(WASHINGTON, D.C.) — NEWS: The National Down Syndrome Society (NDSS), the leading organization for all individuals with Down syndrome, and the Massachusetts Down Syndrome Congress (MDSC), the premier resource for information, advocacy and networking in Massachusetts, applaud the testimony of John Anton at Wednesday’s Education & Labor Committee joint subcommittee hearing titled “Phasing Out Subminimum Wages: Supporting the Transition to Competitive Integrated Employment for Workers with Disabilities.”
Mr. Anton, who works as MDSC’s legislative specialist, has been a vocal advocate on issues concerning the rights of individuals with Down syndrome. His testimony is an important part of efforts by the community to support the passage of the Transformation to Competitive Integrated Employment Act (H.R. 2373) which was introduced by Congressman Bobby Scott (D-VA) and Congresswoman Cathy McMorris Rodgers (R-WA).
At the hearing, Mr. Anton spoke about the vast difference between his work at MDSC and his experience working in a sheltered workshop. While working for subminimum wages, he was bored and asked his boss for more work. He was told no and quit his job on the spot. He went on to work for the Massachusetts State House and intern in Congresswoman McMorris Rodgers’ office prior to his role at MDSC.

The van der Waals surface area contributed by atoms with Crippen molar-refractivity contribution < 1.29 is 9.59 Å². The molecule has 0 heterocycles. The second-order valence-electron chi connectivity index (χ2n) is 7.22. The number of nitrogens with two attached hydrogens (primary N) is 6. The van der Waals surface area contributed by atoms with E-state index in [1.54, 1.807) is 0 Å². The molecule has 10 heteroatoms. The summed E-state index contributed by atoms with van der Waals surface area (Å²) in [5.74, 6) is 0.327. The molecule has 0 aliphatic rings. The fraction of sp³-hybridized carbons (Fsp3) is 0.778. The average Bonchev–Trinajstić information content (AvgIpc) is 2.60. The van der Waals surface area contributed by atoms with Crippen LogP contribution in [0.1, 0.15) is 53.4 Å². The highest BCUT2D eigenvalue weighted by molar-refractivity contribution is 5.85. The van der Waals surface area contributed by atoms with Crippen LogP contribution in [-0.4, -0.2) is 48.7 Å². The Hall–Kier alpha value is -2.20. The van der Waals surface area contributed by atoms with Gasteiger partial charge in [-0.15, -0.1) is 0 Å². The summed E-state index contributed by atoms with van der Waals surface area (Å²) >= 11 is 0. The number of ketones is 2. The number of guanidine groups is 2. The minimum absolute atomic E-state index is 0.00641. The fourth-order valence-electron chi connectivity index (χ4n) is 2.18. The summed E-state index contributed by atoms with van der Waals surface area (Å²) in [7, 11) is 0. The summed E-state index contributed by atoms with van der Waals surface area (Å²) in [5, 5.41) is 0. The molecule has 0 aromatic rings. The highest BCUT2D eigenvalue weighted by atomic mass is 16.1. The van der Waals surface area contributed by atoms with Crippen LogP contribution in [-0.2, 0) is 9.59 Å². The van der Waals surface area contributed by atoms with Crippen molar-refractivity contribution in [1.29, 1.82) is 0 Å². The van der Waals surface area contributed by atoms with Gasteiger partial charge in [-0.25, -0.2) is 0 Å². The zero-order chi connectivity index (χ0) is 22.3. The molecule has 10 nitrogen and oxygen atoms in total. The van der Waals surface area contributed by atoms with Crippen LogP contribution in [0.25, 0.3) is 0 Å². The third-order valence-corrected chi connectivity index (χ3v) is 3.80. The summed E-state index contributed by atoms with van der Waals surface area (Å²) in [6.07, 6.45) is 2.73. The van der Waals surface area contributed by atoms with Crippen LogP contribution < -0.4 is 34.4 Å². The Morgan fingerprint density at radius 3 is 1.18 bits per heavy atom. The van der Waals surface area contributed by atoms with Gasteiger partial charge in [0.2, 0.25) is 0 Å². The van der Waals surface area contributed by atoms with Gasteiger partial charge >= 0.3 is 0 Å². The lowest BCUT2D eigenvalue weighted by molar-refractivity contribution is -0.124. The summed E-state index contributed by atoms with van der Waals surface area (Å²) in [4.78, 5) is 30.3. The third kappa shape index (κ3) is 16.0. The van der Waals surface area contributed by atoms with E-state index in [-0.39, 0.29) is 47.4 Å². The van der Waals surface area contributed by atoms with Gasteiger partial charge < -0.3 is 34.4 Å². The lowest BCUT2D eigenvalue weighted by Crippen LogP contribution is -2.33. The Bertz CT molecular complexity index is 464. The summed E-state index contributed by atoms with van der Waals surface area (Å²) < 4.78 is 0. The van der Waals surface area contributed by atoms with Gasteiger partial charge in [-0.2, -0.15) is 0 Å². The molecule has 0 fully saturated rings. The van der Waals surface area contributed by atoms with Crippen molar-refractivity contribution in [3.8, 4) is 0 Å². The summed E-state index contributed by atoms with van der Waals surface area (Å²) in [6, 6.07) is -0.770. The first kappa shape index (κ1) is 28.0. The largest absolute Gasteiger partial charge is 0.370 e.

“It is all about respect and dignity as a citizen for me and not being stigmatized by labels, which belong on jars not people!” said Mr. Anton.
“We are thrilled that John had an opportunity to lend his powerful voice in this important forum,” said MDSC Executive Director Maureen Gallagher. “Being paid an unfair wage is, unfortunately, a topic that John knows all too well. But not only has he survived, he has become a leading spokesperson in the movement to ensure that all people with Down syndrome and other disabilities have equal access to employment and other opportunities.” Gallagher added that MDSC is also working on programmatic solutions to the disability employment crisis. “Through our Your Next Star employment initiative, MDSC is outreaching directly to employers to open their eyes to the abilities of employees with Down syndrome and help them diversify their workforces,” she said.